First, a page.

(Note: I don't doubt that some people would tell someone of their plans to commit suicide because they are ambivalent about it or want that person to talk them out of it. It is the assumption that everyone who tells someone about their plans to commit suicide is ambivalent that I take issue with. I also don't doubt that there are people who talk about their desire to commit suicide who do so in a manipulative way to get attention, but I take issue with assumption that everyone who talks about their desire to commit suicide is doing so in a manipulative way.)
Obviously it is going to be easier to commit suicide if you don't tell anyone because you won't run the risk of being locked-up. I'm guessing that fact is the primary basis for this misconception. But what about other situations? If I want to rob a bank, this logic says that if I really intend to rob that bank, I won't tell anyone because that might compromise my ability to actually rob that bank. I've never heard anyone question the potential robber's intent to rob a bank on the basis that he told someone about it in advance. We explain this by saying that the potential robber was stupid or that he misjudged his confidant or something else. Why does this "if you tell someone about your plan than you must not really mean it" logic apply to suicide but nothing else?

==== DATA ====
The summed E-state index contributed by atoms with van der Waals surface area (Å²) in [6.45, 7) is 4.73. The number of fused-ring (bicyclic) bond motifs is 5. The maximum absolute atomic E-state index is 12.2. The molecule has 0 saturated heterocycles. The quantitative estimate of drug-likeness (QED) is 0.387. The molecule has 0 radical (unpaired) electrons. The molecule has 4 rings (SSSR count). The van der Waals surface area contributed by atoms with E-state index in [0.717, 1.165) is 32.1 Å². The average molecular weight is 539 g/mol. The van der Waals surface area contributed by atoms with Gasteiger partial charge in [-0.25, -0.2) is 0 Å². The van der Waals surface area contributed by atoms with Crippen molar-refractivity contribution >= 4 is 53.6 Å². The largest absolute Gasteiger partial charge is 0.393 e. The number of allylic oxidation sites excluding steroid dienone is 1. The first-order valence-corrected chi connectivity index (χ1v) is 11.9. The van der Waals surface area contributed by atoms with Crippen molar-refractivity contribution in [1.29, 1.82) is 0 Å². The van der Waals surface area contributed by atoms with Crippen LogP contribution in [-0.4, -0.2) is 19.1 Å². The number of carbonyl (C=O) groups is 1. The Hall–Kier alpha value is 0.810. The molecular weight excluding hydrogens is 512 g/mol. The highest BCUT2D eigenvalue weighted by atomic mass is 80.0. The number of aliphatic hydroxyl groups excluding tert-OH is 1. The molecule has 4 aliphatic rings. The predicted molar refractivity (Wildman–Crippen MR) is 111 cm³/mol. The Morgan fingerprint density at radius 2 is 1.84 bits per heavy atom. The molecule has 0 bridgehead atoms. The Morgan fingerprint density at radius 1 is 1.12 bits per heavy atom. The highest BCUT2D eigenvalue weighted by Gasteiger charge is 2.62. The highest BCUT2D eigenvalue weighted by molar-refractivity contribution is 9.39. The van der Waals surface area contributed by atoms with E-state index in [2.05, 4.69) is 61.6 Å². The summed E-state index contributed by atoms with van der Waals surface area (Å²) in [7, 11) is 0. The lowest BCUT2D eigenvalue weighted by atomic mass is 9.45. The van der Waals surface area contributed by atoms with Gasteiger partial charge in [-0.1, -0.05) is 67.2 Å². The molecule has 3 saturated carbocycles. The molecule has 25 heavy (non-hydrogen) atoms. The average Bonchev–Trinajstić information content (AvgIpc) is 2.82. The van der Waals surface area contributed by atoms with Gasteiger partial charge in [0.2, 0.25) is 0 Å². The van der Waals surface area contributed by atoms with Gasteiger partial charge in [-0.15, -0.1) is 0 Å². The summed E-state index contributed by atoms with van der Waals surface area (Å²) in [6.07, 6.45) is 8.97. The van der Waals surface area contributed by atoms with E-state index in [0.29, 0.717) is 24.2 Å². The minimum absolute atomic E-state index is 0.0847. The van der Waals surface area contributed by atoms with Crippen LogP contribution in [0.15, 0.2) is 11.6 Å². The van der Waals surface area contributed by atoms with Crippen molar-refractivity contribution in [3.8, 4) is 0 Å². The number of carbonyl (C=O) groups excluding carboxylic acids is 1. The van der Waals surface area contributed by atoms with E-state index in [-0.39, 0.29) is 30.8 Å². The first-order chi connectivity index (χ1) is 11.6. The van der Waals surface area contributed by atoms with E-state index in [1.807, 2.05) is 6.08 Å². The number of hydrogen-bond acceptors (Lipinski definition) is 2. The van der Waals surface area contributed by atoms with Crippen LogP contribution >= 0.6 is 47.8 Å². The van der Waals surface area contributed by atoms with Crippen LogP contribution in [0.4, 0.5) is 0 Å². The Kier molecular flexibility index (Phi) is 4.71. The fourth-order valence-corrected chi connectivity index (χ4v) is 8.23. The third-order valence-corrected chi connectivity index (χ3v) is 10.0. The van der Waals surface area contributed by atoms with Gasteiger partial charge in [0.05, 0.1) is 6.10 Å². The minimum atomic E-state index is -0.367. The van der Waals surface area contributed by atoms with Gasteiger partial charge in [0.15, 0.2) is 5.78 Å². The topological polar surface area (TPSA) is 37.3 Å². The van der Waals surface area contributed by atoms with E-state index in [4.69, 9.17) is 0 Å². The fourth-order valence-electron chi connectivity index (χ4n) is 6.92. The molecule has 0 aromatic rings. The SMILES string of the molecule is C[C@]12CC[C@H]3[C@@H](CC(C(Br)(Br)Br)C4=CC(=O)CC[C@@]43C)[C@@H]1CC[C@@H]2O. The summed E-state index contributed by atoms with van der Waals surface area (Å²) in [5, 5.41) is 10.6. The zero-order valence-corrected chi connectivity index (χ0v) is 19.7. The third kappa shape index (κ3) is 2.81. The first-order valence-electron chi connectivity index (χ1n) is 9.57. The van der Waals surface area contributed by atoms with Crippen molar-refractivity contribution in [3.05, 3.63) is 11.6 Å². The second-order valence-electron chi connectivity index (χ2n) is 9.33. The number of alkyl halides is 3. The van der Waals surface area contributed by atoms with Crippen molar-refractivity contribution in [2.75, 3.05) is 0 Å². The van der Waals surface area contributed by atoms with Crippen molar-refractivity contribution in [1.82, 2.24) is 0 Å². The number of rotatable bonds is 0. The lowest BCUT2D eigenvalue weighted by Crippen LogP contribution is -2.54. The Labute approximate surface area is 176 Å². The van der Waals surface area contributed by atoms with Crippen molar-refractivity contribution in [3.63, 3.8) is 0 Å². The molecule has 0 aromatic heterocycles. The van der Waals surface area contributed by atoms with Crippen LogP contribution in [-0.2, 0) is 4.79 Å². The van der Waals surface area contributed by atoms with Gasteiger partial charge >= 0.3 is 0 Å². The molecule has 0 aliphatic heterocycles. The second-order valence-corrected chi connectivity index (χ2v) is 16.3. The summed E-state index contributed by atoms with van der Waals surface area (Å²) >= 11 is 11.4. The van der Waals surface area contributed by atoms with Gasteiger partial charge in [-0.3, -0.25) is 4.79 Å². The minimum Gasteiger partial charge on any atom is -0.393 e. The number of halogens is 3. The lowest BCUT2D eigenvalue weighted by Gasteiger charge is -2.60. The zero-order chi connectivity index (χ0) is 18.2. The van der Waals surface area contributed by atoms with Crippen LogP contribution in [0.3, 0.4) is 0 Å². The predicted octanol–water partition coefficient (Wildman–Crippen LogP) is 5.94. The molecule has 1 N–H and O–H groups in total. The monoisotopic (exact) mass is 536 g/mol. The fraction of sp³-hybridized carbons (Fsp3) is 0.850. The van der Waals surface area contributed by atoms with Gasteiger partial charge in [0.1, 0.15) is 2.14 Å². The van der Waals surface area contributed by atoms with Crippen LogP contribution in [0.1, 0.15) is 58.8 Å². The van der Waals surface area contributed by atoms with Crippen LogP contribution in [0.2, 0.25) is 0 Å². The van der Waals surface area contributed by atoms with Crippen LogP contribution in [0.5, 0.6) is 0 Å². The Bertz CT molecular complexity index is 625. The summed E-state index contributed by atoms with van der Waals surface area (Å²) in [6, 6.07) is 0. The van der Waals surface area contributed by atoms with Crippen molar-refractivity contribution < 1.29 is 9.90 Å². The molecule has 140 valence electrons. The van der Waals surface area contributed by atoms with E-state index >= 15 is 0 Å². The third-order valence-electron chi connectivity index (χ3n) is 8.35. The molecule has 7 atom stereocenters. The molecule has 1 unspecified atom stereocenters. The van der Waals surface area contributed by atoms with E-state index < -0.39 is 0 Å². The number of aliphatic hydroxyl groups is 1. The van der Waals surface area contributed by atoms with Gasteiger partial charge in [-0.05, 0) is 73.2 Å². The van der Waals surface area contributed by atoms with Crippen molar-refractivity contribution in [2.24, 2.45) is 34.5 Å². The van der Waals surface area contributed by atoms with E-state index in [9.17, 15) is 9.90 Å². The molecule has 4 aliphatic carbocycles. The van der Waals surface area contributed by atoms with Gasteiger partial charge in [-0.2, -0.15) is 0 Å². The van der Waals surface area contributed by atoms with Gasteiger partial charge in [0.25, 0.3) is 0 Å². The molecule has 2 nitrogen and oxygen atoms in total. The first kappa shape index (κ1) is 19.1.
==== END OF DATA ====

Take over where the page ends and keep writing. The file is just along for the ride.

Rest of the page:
So why might someone who is genuinely suicidal, someone who genuinely believes that suicide is there best option and has no ambivalence about going through with it, tell someone else about this even though that might prevent them from committing suicide?